With the right people in place in your creative team, it’s then crucial to encourage an atmosphere of collaboration. Here’s how and why.

Order, transparency and creative performance

Picture two scenarios. In one, the creative team works in a silo, handing off a selection of ads for the UA manager to run on a variety of channels and analyse – waiting for feedback on the ads’ performance.

In the second, the creative team sits with the UA manager to understand what they hope to learn from the next batch of creatives, identify which key performance drivers are best to implement, and decide on what in-game features to tag, together.

By increasing transparency between the two teams, they get clarity on what they need to track and how they should capitalise on their learnings to improve performance. This additionally sets every UA campaign off on the right foot with a better structure and higher level of organisation.

The ‘creative-game build’ feedback loop

Another key partnership is when the creative team and the product team are in sync and work side by side. When this happens, they can improve both the creatives and the game play itself. For the creative team, they can provide feedback on what features – such as colour, tutorial, or character – or mechanics performed well in ads, allowing the product team to A/B test these winning elements in the build to see if they improve in-game metrics, such as retention and playtime.

On the flip side, the product team can utilise the ads as an opportunity to test a potential feature before adding it to the build. If the feature performs well based on in-ad KPIs like engagement rate, user dropoff, and completion rate, they can integrate it.

Instead of building the feature into the game immediately without having data to back up the decision, first testing a concept in creatives saves the product team valuable time and resources. Collaboration between the product and creative teams is a win-win.

Greater buy-in, better collaboration

Collaboration isn’t a mechanical action that can be forced on people, but it is always easier said than done. To promote true openness and transparency within your studio, encourage teams to share with each other – sharing wins, learnings, and equally failures is an important feedback loop.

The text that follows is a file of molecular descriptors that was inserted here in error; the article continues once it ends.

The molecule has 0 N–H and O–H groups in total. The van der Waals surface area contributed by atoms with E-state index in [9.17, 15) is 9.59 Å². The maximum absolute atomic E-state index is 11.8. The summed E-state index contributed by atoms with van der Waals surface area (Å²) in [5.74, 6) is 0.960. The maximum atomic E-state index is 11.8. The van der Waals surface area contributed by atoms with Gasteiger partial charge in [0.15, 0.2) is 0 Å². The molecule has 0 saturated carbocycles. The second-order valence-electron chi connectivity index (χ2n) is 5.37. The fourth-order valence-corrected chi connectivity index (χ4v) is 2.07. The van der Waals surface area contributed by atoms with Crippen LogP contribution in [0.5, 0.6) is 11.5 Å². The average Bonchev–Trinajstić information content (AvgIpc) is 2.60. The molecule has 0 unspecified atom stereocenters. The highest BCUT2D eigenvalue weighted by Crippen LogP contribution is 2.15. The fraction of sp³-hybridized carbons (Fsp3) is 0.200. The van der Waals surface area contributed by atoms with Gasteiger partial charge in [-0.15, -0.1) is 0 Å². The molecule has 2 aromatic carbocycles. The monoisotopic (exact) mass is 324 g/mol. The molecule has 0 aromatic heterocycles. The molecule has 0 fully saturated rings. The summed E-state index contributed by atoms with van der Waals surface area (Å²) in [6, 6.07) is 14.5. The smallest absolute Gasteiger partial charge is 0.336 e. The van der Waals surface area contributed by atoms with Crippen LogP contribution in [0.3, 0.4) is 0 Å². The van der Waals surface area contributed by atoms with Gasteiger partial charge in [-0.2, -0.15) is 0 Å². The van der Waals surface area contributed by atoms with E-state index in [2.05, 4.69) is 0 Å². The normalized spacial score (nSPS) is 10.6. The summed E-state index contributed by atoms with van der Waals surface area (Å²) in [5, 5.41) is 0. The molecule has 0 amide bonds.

“Collaboration isn’t a mechanical action that can be forced on people”
Adam Stevens

One way to start is by getting all the teams together to meet on a monthly basis. Alternatively, you can get each team lead to share a weekly email update, ensuring that everyone across the board gets visibility into how each stage of the creative process is progressing.

Cross-team collaboration inspires new concepts and helps generate suggestions for optimising processes, including creative performance. And as we all know, the more involved you are in something, the more invested you become and therefore more likely to care about its success. So as people get involved with ideating, giving constructive feedback, and suggesting iterations, it improves buy-in.

UA optimisation begins with creatives

With automated UA tools handling a lot of the day-to-day work, and as the mobile industry adapts to changes such as privacy updates, changing how to track UA performance, creatives have become one of the most important levers studios can pull to optimise UA campaigns.

Prioritising your creative production is more important now than ever. This begins by hiring wisely in the first place, to create the strongest team possible, and then by integrating your creative team seamlessly with other teams to break down the black boxes of performance between them. This will help ensure the workflow is collaborative, efficient, and seamless to yield high-performing assets.